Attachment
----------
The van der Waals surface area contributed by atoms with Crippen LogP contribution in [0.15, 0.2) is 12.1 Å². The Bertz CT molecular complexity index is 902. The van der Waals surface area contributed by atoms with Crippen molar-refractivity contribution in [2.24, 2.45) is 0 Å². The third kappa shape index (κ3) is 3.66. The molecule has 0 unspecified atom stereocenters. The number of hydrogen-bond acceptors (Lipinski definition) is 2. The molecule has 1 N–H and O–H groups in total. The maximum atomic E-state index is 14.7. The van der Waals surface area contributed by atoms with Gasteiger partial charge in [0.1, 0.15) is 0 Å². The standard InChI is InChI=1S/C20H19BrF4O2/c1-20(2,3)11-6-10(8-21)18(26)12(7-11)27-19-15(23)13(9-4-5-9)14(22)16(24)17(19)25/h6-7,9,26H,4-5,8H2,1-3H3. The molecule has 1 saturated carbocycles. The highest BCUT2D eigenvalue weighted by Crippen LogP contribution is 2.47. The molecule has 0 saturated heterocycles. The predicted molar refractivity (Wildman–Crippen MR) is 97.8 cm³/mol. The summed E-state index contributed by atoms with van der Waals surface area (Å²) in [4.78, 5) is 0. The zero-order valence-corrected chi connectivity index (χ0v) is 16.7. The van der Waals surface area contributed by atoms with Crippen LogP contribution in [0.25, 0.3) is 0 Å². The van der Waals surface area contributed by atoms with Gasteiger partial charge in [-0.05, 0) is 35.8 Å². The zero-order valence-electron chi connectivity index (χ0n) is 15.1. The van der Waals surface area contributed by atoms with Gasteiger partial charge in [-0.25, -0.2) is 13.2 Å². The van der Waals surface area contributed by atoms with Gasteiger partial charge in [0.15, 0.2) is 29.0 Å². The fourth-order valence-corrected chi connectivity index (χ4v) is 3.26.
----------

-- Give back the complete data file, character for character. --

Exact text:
The van der Waals surface area contributed by atoms with Crippen LogP contribution in [0.15, 0.2) is 12.1 Å². The Bertz CT molecular complexity index is 902. The van der Waals surface area contributed by atoms with Crippen molar-refractivity contribution in [2.24, 2.45) is 0 Å². The third kappa shape index (κ3) is 3.66. The molecule has 0 unspecified atom stereocenters. The number of hydrogen-bond acceptors (Lipinski definition) is 2. The molecule has 1 N–H and O–H groups in total. The maximum atomic E-state index is 14.7. The van der Waals surface area contributed by atoms with Gasteiger partial charge in [0.1, 0.15) is 0 Å². The standard InChI is InChI=1S/C20H19BrF4O2/c1-20(2,3)11-6-10(8-21)18(26)12(7-11)27-19-15(23)13(9-4-5-9)14(22)16(24)17(19)25/h6-7,9,26H,4-5,8H2,1-3H3. The molecule has 1 saturated carbocycles. The highest BCUT2D eigenvalue weighted by Crippen LogP contribution is 2.47. The molecule has 0 saturated heterocycles. The predicted molar refractivity (Wildman–Crippen MR) is 97.8 cm³/mol. The summed E-state index contributed by atoms with van der Waals surface area (Å²) in [4.78, 5) is 0. The zero-order valence-corrected chi connectivity index (χ0v) is 16.7. The van der Waals surface area contributed by atoms with Crippen LogP contribution in [0.25, 0.3) is 0 Å². The van der Waals surface area contributed by atoms with Gasteiger partial charge in [-0.05, 0) is 35.8 Å². The zero-order valence-electron chi connectivity index (χ0n) is 15.1. The van der Waals surface area contributed by atoms with Gasteiger partial charge in [-0.25, -0.2) is 13.2 Å². The van der Waals surface area contributed by atoms with Gasteiger partial charge in [0.15, 0.2) is 29.0 Å². The fourth-order valence-corrected chi connectivity index (χ4v) is 3.26.